Conceptual

Walead Beshty: A Partial Disassembling of an Invention Without a Future at Barbican Center

2.	Walead Beshty. Installation Shot of A Partial Disassembling of an Invention Without a Future: Helter-Skelter and Random Notes in Which the Pulleys and Cogwheels Are Lying Around at Random All Over the Workbench. 2013-2014. Wall Installation Made of Cyanotypes. Photo: Getty Images/Chris Jackson.

In 1979 at the Whitney Museum of American Art, American avant-garde filmmaker Hollis Frampton gave a lecture devoted to the origins of film and the utility of defunct technologies. Toward the end, Frampton paused to vaguely describe a work of art composed of the accumulating detritus, by-products, and disparate actions piling up in his studio, which he called A Partial Disassembling of an Invention Without[…..]

Art & Language: Nobody Spoke at Lisson Gallery

Art & Language. Installation shot of Drawings From the Winter. 2012-2013. Ink on paper. 41.2 x 29.7 cm each.

Retrospectives are tricky things—despite the often incomplete, reductive, and forced nature of the form, it is the curatorial genre put into action the most, and the one that most easily conforms to the logic of the museum and the market through its presentation of the individual artist’s career as linear and progressive. Audiences love them, art historians and critics love to complain about them, and[…..]

Howard Fried: The Decomposition of My Mother’s Wardrobe at The Box

Howard Fried. The Decomposition of My Mother's Wardrobe, 2014-2015. Courtesy of the Artist and The Box Gallery. Photo: Fredrik Nilsen Studio.

Carefully orchestrated yet unpredictable, the project has no predetermined solution, only possible actions.

Fan Mail: Carlo Speranza

Carlo Speranza. Karlo's Unrealized Works, 2014; 24k gold-leaf on cardboard boxes; dimensions variable. Courtesy of the Artist.

A kayak that goes only in circles, a disappearing art gallery, a film that begins and ends at the credit sequence, and a set of pure gold nails driven into a gallery wall are just some of Northern Italy-based artist Carlo Speranza’s deceptively clever projects. Speranza, as the previous list implies, works across an exceptionally broad range of mediums; his work is made using wood,[…..]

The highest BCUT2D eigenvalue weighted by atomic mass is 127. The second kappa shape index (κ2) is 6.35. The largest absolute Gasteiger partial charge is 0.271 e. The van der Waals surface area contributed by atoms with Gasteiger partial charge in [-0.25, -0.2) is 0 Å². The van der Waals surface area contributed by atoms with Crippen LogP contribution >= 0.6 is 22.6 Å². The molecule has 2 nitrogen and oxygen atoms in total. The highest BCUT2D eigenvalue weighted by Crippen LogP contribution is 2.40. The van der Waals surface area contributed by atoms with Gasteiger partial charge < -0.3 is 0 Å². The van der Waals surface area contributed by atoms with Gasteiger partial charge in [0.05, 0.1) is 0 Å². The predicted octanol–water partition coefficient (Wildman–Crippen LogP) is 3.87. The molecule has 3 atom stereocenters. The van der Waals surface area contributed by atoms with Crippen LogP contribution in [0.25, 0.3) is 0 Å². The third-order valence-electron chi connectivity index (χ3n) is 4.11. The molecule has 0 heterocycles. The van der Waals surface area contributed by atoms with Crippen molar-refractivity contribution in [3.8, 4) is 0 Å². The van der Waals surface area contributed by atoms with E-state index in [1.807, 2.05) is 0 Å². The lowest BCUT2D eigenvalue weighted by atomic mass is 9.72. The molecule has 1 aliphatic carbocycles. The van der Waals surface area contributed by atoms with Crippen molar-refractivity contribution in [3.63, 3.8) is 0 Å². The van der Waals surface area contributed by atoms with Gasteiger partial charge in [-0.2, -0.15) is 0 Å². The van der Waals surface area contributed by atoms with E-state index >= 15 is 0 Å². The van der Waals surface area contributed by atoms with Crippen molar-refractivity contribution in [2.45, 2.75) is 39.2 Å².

Bruce Conner: Somebody Else’s Prints at the Ulrich Museum of Art

Bruce Conner, Bombhead, 2002. Pigmented inkjet print on paper, 32 x 25 in. Courtesy Magnolia Editions, Oakland, CA. © 2014 Conner Family Trust, San Francisco / Artists Rights Society (ARS), New York

Sympathetic magic—the use of a surrogate object to magically influence the person or circumstance it represents—has long been one of my favorite subjects. The Ulrich Museum of Art’s current exhibition, Bruce Conner: Somebody Else’s Prints, is an impressive collection of prints, etchings, and lithographs, a number of which Conner attributed to pseudonyms. The show inventively chronicles the artist’s use of surrogate figures for a variety of[…..]

Roger Hiorns at Luhring Augustine

Roger Hiorns; Untitled (Security Object), 2013; cast stone; and Untitled (Surface 2), 2014; Steel, flat screen and youth; © Roger Hiorns; Courtesy of the artist and Luhring Augustine, New York.

Roger Hiorns’ current solo exhibition at Luhring Augustine—the British artist’s first in New York City—presents viewers with two inscrutable situations: In one, a quantity of gray powder has been deposited, apparently by hand, over a large, rectangular area occupying the better part of the main gallery; in another, a nude male model loiters about a massive, faceted stone object and a low table, the surface[…..]

Mel Bochner: Strong Language at the Jewish Museum

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Strong Language, currently on view at the Jewish Museum, chronicles Mel Bochner’s longstanding dedication to the critique of language. The exhibition features over seventy text pieces the artist made between 1966 and 2013. While linguistic examination remains the common thread throughout the forty-plus years of work on display, the exhibition also evidences a recent turn by Bochner toward creating more conventional and easily commercialized fine-art[…..]